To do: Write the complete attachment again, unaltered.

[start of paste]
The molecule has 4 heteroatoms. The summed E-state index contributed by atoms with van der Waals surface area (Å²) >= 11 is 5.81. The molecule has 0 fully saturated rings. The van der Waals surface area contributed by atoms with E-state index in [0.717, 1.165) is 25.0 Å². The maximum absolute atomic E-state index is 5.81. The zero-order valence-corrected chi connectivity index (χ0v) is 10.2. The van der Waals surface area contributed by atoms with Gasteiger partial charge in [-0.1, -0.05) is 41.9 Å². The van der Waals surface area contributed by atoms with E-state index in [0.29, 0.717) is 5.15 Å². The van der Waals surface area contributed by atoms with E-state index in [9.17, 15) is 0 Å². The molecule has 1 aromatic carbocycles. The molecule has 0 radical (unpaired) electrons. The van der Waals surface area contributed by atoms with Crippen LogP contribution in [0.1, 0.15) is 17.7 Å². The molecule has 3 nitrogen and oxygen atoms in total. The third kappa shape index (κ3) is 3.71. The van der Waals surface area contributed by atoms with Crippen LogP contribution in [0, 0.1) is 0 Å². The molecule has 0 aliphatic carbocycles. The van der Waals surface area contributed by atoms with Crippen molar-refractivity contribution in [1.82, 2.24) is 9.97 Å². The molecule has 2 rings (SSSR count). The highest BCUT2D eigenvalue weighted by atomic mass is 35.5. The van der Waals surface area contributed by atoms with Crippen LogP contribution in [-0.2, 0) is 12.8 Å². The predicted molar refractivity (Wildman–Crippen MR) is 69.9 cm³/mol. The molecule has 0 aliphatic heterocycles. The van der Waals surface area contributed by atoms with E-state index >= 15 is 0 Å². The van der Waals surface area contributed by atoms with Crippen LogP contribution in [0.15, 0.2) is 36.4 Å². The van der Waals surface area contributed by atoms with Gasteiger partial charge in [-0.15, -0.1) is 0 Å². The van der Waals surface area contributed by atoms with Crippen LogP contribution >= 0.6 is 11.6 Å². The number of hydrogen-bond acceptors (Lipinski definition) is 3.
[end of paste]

The molecule has 4 heteroatoms. The summed E-state index contributed by atoms with van der Waals surface area (Å²) >= 11 is 5.81. The molecule has 0 fully saturated rings. The van der Waals surface area contributed by atoms with E-state index in [0.717, 1.165) is 25.0 Å². The maximum absolute atomic E-state index is 5.81. The zero-order valence-corrected chi connectivity index (χ0v) is 10.2. The van der Waals surface area contributed by atoms with Gasteiger partial charge in [-0.1, -0.05) is 41.9 Å². The van der Waals surface area contributed by atoms with E-state index in [0.29, 0.717) is 5.15 Å². The van der Waals surface area contributed by atoms with E-state index in [9.17, 15) is 0 Å². The molecule has 1 aromatic carbocycles. The molecule has 0 radical (unpaired) electrons. The van der Waals surface area contributed by atoms with Crippen LogP contribution in [0.1, 0.15) is 17.7 Å². The molecule has 3 nitrogen and oxygen atoms in total. The third kappa shape index (κ3) is 3.71. The van der Waals surface area contributed by atoms with Crippen LogP contribution in [0, 0.1) is 0 Å². The molecule has 0 aliphatic carbocycles. The van der Waals surface area contributed by atoms with Crippen molar-refractivity contribution in [1.82, 2.24) is 9.97 Å². The molecule has 2 rings (SSSR count). The highest BCUT2D eigenvalue weighted by atomic mass is 35.5. The van der Waals surface area contributed by atoms with Crippen LogP contribution in [-0.2, 0) is 12.8 Å². The predicted molar refractivity (Wildman–Crippen MR) is 69.9 cm³/mol. The molecule has 0 aliphatic heterocycles. The van der Waals surface area contributed by atoms with E-state index >= 15 is 0 Å². The van der Waals surface area contributed by atoms with Crippen LogP contribution in [0.15, 0.2) is 36.4 Å². The van der Waals surface area contributed by atoms with Gasteiger partial charge in [-0.15, -0.1) is 0 Å². The van der Waals surface area contributed by atoms with Crippen LogP contribution >= 0.6 is 11.6 Å². The number of hydrogen-bond acceptors (Lipinski definition) is 3.